With a vision to achieve net-zero carbon emissions by 2060, Saudi Arabia is heavily investing in nurturing its domestic electric vehicle market and fostering the growth of its local manufacturing sector, aligning with its forward-thinking Vision 2030 strategy.

The World Bank has projected the collective economic output of the GCC to reach an impressive $6 trillion by 2050. However, it emphasizes that embracing a strategic “green growth approach” towards economic diversification could potentially elevate this figure to a staggering $13 trillion.

Reflecting the pervasive impact of climate change, the latest report unveils that a significant 97 percent of companies in the Middle East and Africa have experienced its effects, with nearly half acknowledging “severe damage” or a “significant and growing” influence on their business operations.

The report offers a critical insight, revealing that “the private sector in both the Middle East and Africa is lagging behind governments in terms of climate action.” This observation underscores the varying pace of environmental commitment between the public and private sectors in these regions.

Countries are tailoring their sustainability efforts to align with unique factors such as income levels, economic strengths, and energy dependencies. Notably, the high-income, energy-producing Gulf countries are channeling more investments into sustainable infrastructure and ecosystems, demonstrating their commitment to a greener future. In contrast, African economies are setting benchmarks in energy conservation and consumption, showcasing their resourcefulness and adaptability.

In the realm of green investments, which are predominantly directed towards sustainability and renewable energy projects, the UAE, Qatar, Morocco, and Saudi Arabia have taken the lead. These investments reflect a strong commitment to environmental stewardship among these nations.

On the African front, countries like Uganda, Nigeria, Rwanda, Kenya, and South Africa are making significant strides in green transport. South Africa, in particular, stands on the cusp of potentially surpassing Nigeria as Africa’s largest economy next year. It has ambitiously set a net-zero target for 2050, aspiring to become a major producer and exporter of green hydrogen and its derivatives, thereby marking a significant shift in its energy landscape.

Additionally, these African nations were recognized as pioneers in Energy Transition, leading the way in adopting renewable energy sources and sustainable practices.

The report suggests a powerful potential: by “embracing a strategic green growth approach to economic diversification,” the combined GCC economic output, estimated at $6 trillion by 2050, could potentially soar to over $13 trillion. This projection underscores the immense economic benefits of pursuing environmentally sustainable policies.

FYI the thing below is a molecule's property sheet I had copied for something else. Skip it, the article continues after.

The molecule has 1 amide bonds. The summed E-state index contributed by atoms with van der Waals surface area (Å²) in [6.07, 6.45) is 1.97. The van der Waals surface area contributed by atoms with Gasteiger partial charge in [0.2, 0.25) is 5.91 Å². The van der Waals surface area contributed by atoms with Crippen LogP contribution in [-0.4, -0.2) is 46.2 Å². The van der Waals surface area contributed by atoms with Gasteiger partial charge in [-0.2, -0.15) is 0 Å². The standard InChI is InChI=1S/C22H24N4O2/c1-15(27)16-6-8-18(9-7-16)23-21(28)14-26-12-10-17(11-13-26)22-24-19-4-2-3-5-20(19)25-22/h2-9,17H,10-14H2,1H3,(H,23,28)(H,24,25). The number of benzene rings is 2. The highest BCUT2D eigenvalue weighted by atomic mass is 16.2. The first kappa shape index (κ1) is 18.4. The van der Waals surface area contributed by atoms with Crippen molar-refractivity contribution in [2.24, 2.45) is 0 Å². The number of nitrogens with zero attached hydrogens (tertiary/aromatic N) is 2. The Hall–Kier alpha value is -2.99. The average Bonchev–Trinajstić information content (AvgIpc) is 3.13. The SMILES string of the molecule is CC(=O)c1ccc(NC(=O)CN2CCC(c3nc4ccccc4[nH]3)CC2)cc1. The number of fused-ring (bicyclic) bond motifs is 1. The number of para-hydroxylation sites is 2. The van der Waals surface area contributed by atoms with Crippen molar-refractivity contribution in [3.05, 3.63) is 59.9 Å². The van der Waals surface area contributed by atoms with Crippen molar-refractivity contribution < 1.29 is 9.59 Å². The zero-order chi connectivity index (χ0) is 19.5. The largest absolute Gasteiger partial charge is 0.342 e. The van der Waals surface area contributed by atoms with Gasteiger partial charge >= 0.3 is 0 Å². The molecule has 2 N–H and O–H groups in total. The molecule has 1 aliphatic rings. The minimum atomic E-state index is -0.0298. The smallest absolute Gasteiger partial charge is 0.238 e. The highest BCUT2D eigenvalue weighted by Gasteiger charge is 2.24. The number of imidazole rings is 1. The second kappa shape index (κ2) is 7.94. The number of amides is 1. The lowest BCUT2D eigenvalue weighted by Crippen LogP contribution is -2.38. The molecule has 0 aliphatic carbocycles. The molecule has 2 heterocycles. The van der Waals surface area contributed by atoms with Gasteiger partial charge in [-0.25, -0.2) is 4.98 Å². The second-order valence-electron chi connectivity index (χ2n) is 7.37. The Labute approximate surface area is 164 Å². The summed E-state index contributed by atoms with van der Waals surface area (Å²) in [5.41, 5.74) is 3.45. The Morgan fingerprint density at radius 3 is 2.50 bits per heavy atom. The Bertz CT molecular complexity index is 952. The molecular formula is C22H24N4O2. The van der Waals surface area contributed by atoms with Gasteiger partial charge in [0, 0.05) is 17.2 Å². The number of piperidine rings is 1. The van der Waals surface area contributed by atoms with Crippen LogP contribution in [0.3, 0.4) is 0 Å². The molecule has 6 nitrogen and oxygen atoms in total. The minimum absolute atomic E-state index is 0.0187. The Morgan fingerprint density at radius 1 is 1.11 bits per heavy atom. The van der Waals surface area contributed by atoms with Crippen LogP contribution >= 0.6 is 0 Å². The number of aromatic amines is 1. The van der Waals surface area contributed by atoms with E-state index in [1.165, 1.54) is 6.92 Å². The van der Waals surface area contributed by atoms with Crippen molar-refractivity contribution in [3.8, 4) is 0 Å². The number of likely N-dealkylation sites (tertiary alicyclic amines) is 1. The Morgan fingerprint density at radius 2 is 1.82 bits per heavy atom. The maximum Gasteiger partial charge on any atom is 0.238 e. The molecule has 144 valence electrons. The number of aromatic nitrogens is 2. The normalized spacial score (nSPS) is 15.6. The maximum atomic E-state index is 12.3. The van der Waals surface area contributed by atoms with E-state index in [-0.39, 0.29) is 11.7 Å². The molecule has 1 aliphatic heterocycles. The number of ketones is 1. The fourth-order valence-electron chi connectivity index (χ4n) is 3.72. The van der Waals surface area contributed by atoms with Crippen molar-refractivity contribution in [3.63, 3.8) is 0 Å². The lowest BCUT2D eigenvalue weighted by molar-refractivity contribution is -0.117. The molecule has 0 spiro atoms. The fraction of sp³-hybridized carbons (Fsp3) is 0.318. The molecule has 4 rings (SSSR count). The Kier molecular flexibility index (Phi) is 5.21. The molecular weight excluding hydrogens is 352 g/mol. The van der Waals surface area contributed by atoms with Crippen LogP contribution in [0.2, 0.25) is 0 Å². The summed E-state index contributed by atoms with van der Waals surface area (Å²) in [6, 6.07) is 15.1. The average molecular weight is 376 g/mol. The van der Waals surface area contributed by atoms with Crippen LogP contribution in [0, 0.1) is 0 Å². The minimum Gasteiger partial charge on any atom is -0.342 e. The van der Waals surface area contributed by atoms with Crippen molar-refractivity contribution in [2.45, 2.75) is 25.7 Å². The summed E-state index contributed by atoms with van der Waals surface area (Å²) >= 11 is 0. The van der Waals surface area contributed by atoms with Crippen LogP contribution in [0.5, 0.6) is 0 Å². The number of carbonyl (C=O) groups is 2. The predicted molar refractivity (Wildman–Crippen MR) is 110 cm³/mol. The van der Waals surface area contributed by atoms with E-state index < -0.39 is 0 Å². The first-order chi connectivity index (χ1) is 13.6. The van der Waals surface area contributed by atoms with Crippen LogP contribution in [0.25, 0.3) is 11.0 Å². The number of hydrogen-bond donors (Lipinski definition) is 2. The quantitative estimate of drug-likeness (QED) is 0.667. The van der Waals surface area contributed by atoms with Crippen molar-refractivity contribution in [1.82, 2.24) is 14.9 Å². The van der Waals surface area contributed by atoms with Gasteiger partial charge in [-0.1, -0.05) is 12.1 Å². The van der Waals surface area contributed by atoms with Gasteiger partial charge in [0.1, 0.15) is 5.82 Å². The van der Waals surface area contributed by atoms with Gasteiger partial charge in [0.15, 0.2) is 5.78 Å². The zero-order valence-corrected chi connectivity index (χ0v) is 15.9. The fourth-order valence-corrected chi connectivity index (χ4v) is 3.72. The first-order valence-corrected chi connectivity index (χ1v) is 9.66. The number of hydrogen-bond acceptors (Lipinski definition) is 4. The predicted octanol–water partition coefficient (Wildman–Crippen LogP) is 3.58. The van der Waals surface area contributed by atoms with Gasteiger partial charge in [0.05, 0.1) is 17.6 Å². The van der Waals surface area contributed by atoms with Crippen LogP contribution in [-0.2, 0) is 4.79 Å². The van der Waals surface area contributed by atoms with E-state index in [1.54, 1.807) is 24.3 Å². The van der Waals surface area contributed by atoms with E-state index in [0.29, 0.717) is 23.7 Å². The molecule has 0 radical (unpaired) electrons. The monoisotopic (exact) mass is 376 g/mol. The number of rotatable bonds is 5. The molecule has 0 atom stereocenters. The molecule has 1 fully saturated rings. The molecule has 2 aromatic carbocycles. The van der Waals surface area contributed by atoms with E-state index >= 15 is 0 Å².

Saudi Arabia remains among top five in Green Investment, Innovation & Tech, and Governance & Reporting, says a latest report.

Alarmingly, the report unearthed a significant gap in awareness, with 82 percent of African businesses and 49 percent of Middle Eastern businesses yet to grasp the intricacies of the UN-led COP process. This process is crucial for guiding and assessing global efforts in tackling climate change, yet remains underutilized for setting corporate sustainability targets.

Mirroring findings from other recent studies, a staggering 97 percent of companies acknowledged the impact of climate change on their operations, with 49 percent experiencing “severe damage” or a “significant and growing” influence.

The report also emphasized a critical disparity in environmental action: while governments in the Middle East and Africa are progressively advancing in climate action, the private sector is not keeping pace, underscoring a crucial area for improvement in corporate environmental responsibility.

As expected, the prioritization of sustainability initiatives varies widely among countries. Gulf nations with high incomes and energy production capacities are investing more heavily in sustainable infrastructure and ecosystems. Conversely, African countries are excelling in the domains of energy conservation and consumption.

In terms of green investment, affluent and middle-income countries, particularly Qatar, the UAE, Morocco, and Saudi Arabia, are spearheading initiatives. Meanwhile, African countries are focusing more on developing green transport solutions, with Uganda, Nigeria, Rwanda, Kenya, and South Africa leading this charge.

Green building initiatives have emerged as a higher priority for Gulf countries, indicating a regional shift towards more sustainable construction practices. The report also noted that waste management and consumption patterns are closely tied to a country’s wealth, highlighting the economic dimensions of environmental sustainability.